"If you think there is no agenda here, you are at the very least naive."
The writer’s response came as no surprise: I have been accused of being naive before; I have Asperger's. Folk with Asperger's Syndrome tend to take things at face value; we tend to need facts and proof, and employ logic, which is not to say that we don’t also take feelings under consideration. Feelings alone, however, offer little to understand whether the negative reaction to the community center is warranted.
I’ve noticed that people who are wired normally tend to be overly suspicious. Suspicion, an adaptive trait necessary to the survival of the species, requires moderation in everyday life. Indeed, excessive and unfounded suspicion is harmful to human relations. We need only look at our own lives to see how unhealthy levels of suspicion contribute to unnecessary drama with family, friends, and co-workers, causing people to read into another’s behavior something that was never intended.
No doubt, being very suspicious of “the other” was fine when we could just scare strangers away, but the world no longer works that way. That is, it doesn't work that way if we plan to keep freedoms that we ourselves value, such as religious freedom and freedom of speech. In a shrinking world, it’s imperative that we learn to get along with others and not go around beating our chests at the first hint of danger or affront, particularly when that hint as to how to feel or think is provided by a pundit or a political operative.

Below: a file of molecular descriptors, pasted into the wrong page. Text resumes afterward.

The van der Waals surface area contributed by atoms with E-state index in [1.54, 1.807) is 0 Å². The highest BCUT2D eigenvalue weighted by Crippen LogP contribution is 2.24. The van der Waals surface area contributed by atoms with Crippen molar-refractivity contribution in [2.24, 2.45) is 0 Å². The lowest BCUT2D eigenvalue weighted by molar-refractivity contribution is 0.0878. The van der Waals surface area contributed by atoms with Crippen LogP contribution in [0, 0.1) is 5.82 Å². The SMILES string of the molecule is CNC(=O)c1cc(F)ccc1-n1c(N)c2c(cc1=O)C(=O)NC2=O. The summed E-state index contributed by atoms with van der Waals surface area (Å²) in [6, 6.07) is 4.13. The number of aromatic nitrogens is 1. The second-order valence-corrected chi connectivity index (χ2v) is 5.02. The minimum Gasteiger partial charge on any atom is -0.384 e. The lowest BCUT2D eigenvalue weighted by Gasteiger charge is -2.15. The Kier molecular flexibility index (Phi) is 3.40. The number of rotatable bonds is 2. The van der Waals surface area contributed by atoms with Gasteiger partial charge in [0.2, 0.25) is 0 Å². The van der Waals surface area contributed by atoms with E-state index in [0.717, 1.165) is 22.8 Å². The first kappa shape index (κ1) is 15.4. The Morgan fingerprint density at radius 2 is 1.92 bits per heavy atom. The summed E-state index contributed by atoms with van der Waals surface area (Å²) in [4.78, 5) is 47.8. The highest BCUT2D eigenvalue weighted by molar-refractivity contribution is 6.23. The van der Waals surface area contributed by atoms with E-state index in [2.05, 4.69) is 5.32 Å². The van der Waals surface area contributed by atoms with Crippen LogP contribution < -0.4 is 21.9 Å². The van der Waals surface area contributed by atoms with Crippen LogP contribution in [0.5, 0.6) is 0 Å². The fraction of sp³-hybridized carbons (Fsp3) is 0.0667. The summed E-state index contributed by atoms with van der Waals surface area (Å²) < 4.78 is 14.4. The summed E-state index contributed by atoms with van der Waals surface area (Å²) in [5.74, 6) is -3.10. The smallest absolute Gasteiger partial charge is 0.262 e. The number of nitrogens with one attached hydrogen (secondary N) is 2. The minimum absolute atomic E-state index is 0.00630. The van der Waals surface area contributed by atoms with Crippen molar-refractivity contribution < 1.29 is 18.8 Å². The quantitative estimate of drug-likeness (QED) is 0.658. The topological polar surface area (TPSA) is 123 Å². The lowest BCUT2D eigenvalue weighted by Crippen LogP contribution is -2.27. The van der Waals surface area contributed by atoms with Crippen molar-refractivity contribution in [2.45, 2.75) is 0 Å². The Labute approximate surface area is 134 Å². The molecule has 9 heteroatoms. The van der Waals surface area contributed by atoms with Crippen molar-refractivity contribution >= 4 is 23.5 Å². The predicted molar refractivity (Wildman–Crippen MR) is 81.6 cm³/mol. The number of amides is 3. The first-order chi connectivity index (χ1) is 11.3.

What we think we see or what we are told is not necessarily what is, and the “mosque” flap is a case in point. The Imam behind the flap has been looking for a community center site in Manhattan since 1999. Besides, we ought to know that pundits and political operatives are keen to set upon circumstances to affect election outcomes. Why is it then that we are more concerned with a community center that has been in the works since 1999 than words that appear intended to cause a knee-jerk nationalistic response?
From what I’ve been able to discern, we are dealing with yet another political football; an issue meant to divide and distract for election purposes with no thought given to the damage this game playing does to our culture, our efforts abroad, or our freedoms.
What enables the average American to be so confident with their perceptions of what is, or is not, that they can conclude with great speed that nefarious intent must be behind the building of the center, particularly one that has been in the works since before 9/11? Remember: Terrorists bombed the Twin Towers on 9/11; not a sovereign nation, and certainly not the families of the innocent Muslims who died that day. Did their families and other Muslim Americans give up their right to religious freedom, to develop property, to speak freely because of a handful of Muslim extremists?
In the meantime, in an effort to improve human relations, perhaps we humans would be better off if we employed healthy levels of suspicion or healthy naiveté in our dealings with others.
Martha note #2: WMRA is not just a radio station; it's a community conversation held through Virginia Insight (starting today, on twice a week, remember), the WMRA Facebook page and this blog. If you have an issue you'd like to put out on the conversational table, please let me know. I so welcome guest WMRA bloggers.